Spaceflight Insider

Europe’s ‘Albert Einstein’ ATV cargo vessel poised to depart International Space Station

TheRuropean Space Agency's Albert Einstein Automated Transfer Vehicle 4 , is set to leave the space station on Monday, Oct..28. Photo Credit: NASA

It’s all relative, you arrive and then you leave. Such is the case with the European Space Agency’s (ESA) Albert Einstein Automated Transfer Vehicle 4 or “ATV-4.” The soda can-shaped vessel is ready to undock from the International Space Station (ISS). ATV-4 has been loaded with trash and has been buttoned up in preparation of having flight controllers on the ground command it to conduct a destructive reentry over the Pacific Ocean. NASA Television will cover the spacecraft’s departure starting Monday, Oct. 28 4:45 a.m. EDT (ATV-4’s undocking is currently set for 4:59 a.m. EDT).

The Albert Einstein ferried some seven tons worth of cargo to the space station, this included the essentials that the orbiting laboratory needs to conduct research – fuel, food and other supplies. The cyndrilical craft, with its easily-recognizable x-wing configuration of solar arrays arrived at the station on June 15 of this year.

ESA astronaut Luca Parmintano spent most of Friday, Oct. 25 getting ATV-4 ready for its suicide run into the Earth’s atmosphere. As the station’s full name implies, most work on the ISS is a team effort. Parmintano was aided in closing ATV-4’s hatches by Expedition 37 flight engineer Oleg Kotov.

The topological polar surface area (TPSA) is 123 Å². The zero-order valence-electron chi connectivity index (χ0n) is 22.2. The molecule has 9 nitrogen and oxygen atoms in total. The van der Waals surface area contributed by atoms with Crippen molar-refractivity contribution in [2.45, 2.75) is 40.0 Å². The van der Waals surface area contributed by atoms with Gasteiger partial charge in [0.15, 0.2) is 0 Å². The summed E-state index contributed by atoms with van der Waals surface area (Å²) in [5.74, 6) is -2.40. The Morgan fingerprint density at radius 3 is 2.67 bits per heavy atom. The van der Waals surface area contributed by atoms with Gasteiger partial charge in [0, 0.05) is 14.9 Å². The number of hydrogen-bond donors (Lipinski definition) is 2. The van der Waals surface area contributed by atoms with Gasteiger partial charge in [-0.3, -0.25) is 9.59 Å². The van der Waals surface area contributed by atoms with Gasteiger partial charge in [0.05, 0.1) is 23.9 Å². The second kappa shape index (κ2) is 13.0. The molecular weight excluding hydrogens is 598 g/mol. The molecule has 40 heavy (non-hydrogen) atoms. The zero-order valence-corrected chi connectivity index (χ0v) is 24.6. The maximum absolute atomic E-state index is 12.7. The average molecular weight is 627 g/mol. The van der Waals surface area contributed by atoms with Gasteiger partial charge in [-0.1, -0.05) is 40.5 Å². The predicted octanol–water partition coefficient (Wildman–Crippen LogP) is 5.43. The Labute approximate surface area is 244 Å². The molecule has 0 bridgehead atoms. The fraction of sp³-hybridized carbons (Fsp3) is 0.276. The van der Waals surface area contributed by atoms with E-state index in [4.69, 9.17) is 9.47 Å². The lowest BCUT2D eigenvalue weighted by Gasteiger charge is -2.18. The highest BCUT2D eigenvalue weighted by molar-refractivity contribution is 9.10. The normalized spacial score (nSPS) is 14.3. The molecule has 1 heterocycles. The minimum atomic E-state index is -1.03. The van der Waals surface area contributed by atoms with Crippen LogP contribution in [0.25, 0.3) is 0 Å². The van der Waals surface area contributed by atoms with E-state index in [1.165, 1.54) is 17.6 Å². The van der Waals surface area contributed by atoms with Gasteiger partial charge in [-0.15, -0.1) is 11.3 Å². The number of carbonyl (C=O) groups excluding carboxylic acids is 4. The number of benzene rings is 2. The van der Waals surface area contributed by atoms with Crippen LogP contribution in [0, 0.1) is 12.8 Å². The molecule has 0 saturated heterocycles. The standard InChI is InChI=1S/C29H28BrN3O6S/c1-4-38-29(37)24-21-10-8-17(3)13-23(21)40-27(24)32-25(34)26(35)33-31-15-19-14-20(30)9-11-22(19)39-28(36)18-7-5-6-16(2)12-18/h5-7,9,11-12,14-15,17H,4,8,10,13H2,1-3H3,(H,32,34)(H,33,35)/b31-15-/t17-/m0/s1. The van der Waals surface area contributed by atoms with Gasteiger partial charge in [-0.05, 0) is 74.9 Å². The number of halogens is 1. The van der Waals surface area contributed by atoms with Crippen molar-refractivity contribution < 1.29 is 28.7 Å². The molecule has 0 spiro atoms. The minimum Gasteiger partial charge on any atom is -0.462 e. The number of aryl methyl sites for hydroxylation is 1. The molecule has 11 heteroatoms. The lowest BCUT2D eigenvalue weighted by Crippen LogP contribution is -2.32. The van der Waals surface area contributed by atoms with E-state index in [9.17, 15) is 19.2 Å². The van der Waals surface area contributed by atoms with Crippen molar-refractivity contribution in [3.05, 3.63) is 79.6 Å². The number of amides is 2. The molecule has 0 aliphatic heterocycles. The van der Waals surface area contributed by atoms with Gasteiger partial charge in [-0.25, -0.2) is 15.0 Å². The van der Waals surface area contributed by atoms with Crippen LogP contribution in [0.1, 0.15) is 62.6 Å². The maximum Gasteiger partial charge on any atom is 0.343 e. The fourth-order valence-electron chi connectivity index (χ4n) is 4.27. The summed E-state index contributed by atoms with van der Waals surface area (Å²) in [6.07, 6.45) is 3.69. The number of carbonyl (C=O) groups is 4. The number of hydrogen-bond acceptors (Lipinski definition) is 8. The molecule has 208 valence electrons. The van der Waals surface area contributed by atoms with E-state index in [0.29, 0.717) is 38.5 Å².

Just a few days prior to the Albert Einstein's departure, Orbital Sciences Corporation's Cygnus 1 spacecraft was detached from the station's Harmony module and directed to  conduct a destructive reentry on Wednesday, Oct. 23. Photo Credit: NASA

Just a few days prior to the Albert Einstein’s departure, Orbital Sciences Corporation’s Cygnus 1 spacecraft was detached from the station’s Harmony module and directed to conduct a destructive reentry on Wednesday, Oct. 23. Photo Credit: NASA

There are several cargo-specific spacecraft that escape the bonds of Earth in order to deliver supplies to the ISS, of them all are what is known as “expendable” and are destroyed after their missions’ come to a close.  These include the Russian Federal Space Agency’s Progress, the Japanese Aerospace Exploration Agency’s HTV and Orbital Sciences Corporation’s Cygnus.

Orbital’s Cygnus-1, “David G. Low” spacecraft on its Orb D-1 flight under NASA’s Commercial Orbital Transportation Services (COTS) flight to the ISS was detached from the outpost on Oct. 22, it conducted its own fiery reentry on Wednesday, Oct. 23.

Cygnus, along with Space Exploration Technologies’ (SpaceX) Dragon spacecraft are based out of the United States, but are privately-owned (if not funded). Dragon, is unique, in that it conducts a splashdown in the Pacific Ocean and is described as reusable. This attribute, one that signals its potential for carrying crews to destinations in low-Earth-orbit, allows for experiments to be delivered to scientists waiting back on Earth to study the results

Both ESA and JAXA will only conduct a limited amount of supply runs to the ISS, this means that, in terms of resupplying the station, the U.S. and Russia will handle restocking ISS with the stores it requires to operate.

To date, ESA has launched four ATVs, the Jules Verne, Johannes Kepler, Edoardo Amaldi and the Albert Einstein. On April 2, 2012, ESA announced that there would only be one more ATV launched, it will likely fly sometime before 2015. ESA has expressed interest in moving away from efforts in low-Earth-orbit and toward crewed deep-space exploration efforts.



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Jason Rhian spent several years honing his skills with internships at NASA, the National Space Society and other organizations. He has provided content for outlets such as: Aviation Week & Space Technology,, The Mars Society and Universe Today.

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